This paper proposes a statistical feature called Protein-Score, which could be understood as the likelihood that the term “Protein” appears in a MEDLINE abstract with the given BNE. Then, BNEs are denoted by a new set of features including orthographic, keyword, morphological as well as the newly proposed Protein-Score features, and are classified into protein and non-protein entities using Random Forest (RF) [18] , a ML technique getting attention lately. A series of experiments is carried out to compare the results with those of the other state of the art approaches. Our Protein Named Entity Recognition (PNER) model based on RF achieved the best performance via experiments on GENIA corpus while significantly reducing the training and testing time.
We discussed the possibility of using the unithood and MEDLINE statistics for protein identification in Sumathipala et al. (2014) [19] , where we showed the probabilistic capability of using sub-terms of BNEs to predict whether or not the type of the BNE is a protein. In this study we extend the previous work by further modifying the Protein-Score feature using likelihood measure and introducing new additional features. Here we use the RF machine learning algorithm and show the F-measure value over existing solutions.
The rest of this paper is organized as follows: the next section reviews some related works. In Section 3, we discuss the features used in the study and propose a set of features including the new web-based feature called Protein-Score. In Section 4, we evaluate the effect of the proposed features in identification of Protein Named Entities (PNEs) using RF. We conclude the paper by a summary and directions for future work.
2. Related Work
Krauthammer et al. (2000) described a dictionary based system which can automatically identifies gene and protein names in journal articles [8] . Their system was based on BLAST, a popular DNA and protein sequence comparison tool, and on a database of gene and protein names. They achieved a recall of 78.8% and precision of 71.7% for gene and protein name matching.
Seki et al. (2005) proposed a rule based approach for identifying PNEs in biomedical literature with an emphasis on protein boundary expansion [9] . Their method used surface clues to detect potential protein name fragments. They achieved Fmeasure of 63.7% for exact protein matches while achieving F-measure around 81.6% for partial matches. Kuo et al. (2014) proposed a protein name identification model from biological literature and achieved F-measure of 80.6% on GENIA corpus [20] . They used N-gram language model to determine the protein name boundaries and some rules were used to improve the performance. In addition, a dictionary was used to strengthen recognition of abbreviations.
Tater et al. (2009) proposed the use of two different machine learning techniques for protein name extraction [21] . First, they used Bigram language model to extract protein names and then, an automatic rule learning method was used which can identify protein names located in the biological texts. They achieved an F-measure of 66.8% on the GENIA corpus. Zhou et al. (2005) proposed an ensemble of classifiers for protein and gene identification in text, based on a SVM and two discriminative HMMs, which were combined using simple majority voting strategy [10] . They achieved the best F-measure of 82.6% for protein and gene name recognition task.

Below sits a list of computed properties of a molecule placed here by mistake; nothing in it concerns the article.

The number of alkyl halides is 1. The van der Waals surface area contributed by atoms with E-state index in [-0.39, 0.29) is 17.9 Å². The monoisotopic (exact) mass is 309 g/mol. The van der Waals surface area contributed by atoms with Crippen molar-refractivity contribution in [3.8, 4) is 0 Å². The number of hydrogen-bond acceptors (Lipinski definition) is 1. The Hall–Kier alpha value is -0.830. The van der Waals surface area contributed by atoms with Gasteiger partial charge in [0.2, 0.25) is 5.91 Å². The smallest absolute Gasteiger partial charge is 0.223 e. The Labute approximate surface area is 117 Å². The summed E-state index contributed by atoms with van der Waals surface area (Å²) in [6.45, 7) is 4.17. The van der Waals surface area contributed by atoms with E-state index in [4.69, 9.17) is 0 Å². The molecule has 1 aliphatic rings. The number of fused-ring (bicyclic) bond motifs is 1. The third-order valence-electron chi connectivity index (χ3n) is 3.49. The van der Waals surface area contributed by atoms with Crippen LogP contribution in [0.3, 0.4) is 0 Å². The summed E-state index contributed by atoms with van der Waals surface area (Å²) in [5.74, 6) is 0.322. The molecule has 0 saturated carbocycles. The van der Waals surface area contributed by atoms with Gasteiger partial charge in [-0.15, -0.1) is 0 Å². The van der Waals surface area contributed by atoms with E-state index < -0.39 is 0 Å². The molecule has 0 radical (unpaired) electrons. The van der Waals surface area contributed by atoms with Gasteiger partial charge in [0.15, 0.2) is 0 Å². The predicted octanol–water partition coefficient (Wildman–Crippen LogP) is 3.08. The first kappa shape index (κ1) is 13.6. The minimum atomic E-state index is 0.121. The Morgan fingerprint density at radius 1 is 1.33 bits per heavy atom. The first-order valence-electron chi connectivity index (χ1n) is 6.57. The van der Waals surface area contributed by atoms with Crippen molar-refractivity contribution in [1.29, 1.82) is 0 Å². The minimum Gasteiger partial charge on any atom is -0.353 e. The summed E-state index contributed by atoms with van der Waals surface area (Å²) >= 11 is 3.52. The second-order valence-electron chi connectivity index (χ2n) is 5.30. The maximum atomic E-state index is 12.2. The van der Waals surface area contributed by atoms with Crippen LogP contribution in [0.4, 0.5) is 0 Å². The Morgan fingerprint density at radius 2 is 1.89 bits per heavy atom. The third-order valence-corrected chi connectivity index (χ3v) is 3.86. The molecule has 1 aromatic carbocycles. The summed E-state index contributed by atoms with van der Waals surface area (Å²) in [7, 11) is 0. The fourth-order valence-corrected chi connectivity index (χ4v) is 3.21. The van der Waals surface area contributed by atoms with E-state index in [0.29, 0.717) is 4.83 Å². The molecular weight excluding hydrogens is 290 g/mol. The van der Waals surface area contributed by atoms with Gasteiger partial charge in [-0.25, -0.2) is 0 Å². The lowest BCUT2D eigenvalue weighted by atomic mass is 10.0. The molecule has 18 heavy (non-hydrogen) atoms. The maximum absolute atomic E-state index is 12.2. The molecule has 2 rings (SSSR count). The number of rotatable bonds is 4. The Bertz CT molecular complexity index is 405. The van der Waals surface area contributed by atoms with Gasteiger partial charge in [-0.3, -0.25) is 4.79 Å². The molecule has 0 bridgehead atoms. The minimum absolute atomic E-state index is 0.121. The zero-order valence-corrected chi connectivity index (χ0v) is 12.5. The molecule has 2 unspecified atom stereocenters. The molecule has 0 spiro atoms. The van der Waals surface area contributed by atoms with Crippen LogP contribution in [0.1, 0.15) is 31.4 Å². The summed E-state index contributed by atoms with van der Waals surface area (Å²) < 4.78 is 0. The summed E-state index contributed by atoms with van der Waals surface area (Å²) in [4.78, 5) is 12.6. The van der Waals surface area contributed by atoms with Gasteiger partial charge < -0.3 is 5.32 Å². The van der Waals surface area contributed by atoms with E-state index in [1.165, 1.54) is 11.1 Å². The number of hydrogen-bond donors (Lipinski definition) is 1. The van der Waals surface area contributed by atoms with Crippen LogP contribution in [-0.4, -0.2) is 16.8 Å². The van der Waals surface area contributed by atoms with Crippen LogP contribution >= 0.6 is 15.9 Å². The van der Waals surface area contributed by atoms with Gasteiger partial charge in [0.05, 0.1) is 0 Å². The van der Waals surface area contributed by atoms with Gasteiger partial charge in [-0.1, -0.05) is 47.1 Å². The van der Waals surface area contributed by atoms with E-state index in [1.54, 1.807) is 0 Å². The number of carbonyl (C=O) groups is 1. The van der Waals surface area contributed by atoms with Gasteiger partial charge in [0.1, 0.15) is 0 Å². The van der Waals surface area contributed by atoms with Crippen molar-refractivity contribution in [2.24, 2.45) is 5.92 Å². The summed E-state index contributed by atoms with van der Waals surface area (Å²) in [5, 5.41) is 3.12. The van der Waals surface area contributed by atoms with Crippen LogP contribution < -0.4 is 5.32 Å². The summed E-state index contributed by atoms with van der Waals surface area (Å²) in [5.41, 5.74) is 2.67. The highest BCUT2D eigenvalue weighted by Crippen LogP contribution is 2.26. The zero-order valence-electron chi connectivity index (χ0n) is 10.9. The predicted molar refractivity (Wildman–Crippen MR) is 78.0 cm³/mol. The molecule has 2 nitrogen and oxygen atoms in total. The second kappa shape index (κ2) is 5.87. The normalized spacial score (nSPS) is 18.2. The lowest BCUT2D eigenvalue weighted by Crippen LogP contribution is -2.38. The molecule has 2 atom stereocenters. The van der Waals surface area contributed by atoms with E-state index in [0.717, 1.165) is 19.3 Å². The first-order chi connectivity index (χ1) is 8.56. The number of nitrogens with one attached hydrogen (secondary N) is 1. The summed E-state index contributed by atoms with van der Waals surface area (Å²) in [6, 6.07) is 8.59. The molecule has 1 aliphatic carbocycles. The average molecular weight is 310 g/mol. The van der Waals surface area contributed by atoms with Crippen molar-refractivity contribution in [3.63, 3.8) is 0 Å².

Finkel et al. (2005) presented a maximum-entropy based approach for identify gene and protein names in biomedical abstracts [11] . They used diverse set of features including “ word features, bigrams, abbreviations, word shape features ”, etc. and achieved F-measure of 83.6%. Mitsumori et al. (2005) proposed Gene and protein name recognition system based on SVM [12] . They used a feature set of the word, part-of-speech, orthography, prefix, suffix, preceding class and dictionary matching features. They achieved F-measure of 79.2% for Gene/Protein name recognition. Ju et al. 2011 used SVM to recognize BNEs in biomedical literature [13] . They used two kinds of features which are orthographic and part-of-speech features to identify biomedical and non-biomedical named entities using SVM. They evaluated the method on GENIA corpus and achieved precision and recall, 84.2% and 80.8% respectively.
Yang et al. 2013 presented a two-phase approach for BNER based on semi-Markov Conditional Fields [14] . They used a rich set of features including orthographic, morphological, part-of-speech, features etc. Their experiments based on JNLPBA04 dataset showed 77.7% F-measure for protein name identification. Li et al. 2009 proposed a two-phase BNER approach based on CRFs [15] . First, they identified each BNE with CRFs without considering its biomedical class type and at the second stage they used another CRFs model to determine the relevant class type for each identified BNE. Their experiments achieved overall F-measure of 76.0% for PNE identification on JNLPBA04 corpus. Lin et al. 2004 proposed a hybrid method that uses ME as the ML method incorporated with rule based and dictionary based approaches for post processing [16] . They used orthographic, head noun, morphological and part-of speech features and achieved overall F-measure of 78.5% for protein name identification on GENIA corpus.
Zhange et al. 2013 have proposed an unsupervised learning technique to identify BNEs including proteins [17] . They have achieved F-measure of 67.2% for protein identification on GENIA corpus.
3. Protein Name Identification Features